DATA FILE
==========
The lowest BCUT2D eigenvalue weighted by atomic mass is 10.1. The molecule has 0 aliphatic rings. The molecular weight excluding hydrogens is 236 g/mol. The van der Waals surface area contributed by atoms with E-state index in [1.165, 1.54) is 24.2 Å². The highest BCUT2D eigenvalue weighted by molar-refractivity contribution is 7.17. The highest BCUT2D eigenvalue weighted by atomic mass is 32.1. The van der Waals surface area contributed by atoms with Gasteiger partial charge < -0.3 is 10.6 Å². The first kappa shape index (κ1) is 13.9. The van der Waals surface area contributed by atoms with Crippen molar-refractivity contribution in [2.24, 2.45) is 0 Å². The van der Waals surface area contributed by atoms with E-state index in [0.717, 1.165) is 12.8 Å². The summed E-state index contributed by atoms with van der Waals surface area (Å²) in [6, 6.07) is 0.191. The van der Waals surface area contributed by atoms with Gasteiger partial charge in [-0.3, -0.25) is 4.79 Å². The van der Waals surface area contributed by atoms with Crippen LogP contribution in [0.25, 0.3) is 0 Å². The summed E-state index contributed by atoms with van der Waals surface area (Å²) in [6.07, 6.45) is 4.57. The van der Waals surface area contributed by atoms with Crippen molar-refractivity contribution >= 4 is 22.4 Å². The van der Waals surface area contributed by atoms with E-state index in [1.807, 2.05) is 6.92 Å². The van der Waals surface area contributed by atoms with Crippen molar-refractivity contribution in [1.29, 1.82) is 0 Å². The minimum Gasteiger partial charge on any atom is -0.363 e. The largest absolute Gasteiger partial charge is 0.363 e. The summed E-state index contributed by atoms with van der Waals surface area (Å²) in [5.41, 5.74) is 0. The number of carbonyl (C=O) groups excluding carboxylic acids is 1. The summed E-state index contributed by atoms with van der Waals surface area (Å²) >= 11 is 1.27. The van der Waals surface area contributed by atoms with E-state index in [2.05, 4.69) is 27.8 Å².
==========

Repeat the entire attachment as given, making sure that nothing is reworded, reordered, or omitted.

The lowest BCUT2D eigenvalue weighted by atomic mass is 10.1. The molecule has 0 aliphatic rings. The molecular weight excluding hydrogens is 236 g/mol. The van der Waals surface area contributed by atoms with E-state index in [1.165, 1.54) is 24.2 Å². The highest BCUT2D eigenvalue weighted by molar-refractivity contribution is 7.17. The highest BCUT2D eigenvalue weighted by atomic mass is 32.1. The van der Waals surface area contributed by atoms with Gasteiger partial charge < -0.3 is 10.6 Å². The first kappa shape index (κ1) is 13.9. The van der Waals surface area contributed by atoms with Crippen molar-refractivity contribution in [2.24, 2.45) is 0 Å². The van der Waals surface area contributed by atoms with E-state index in [0.717, 1.165) is 12.8 Å². The summed E-state index contributed by atoms with van der Waals surface area (Å²) in [6, 6.07) is 0.191. The van der Waals surface area contributed by atoms with Gasteiger partial charge in [-0.3, -0.25) is 4.79 Å². The van der Waals surface area contributed by atoms with Crippen LogP contribution in [0.25, 0.3) is 0 Å². The summed E-state index contributed by atoms with van der Waals surface area (Å²) in [6.07, 6.45) is 4.57. The van der Waals surface area contributed by atoms with Crippen molar-refractivity contribution >= 4 is 22.4 Å². The van der Waals surface area contributed by atoms with E-state index in [1.807, 2.05) is 6.92 Å². The van der Waals surface area contributed by atoms with Crippen molar-refractivity contribution in [1.29, 1.82) is 0 Å². The minimum Gasteiger partial charge on any atom is -0.363 e. The largest absolute Gasteiger partial charge is 0.363 e. The summed E-state index contributed by atoms with van der Waals surface area (Å²) in [5.41, 5.74) is 0. The number of carbonyl (C=O) groups excluding carboxylic acids is 1. The summed E-state index contributed by atoms with van der Waals surface area (Å²) >= 11 is 1.27. The van der Waals surface area contributed by atoms with E-state index in [2.05, 4.69) is 27.8 Å².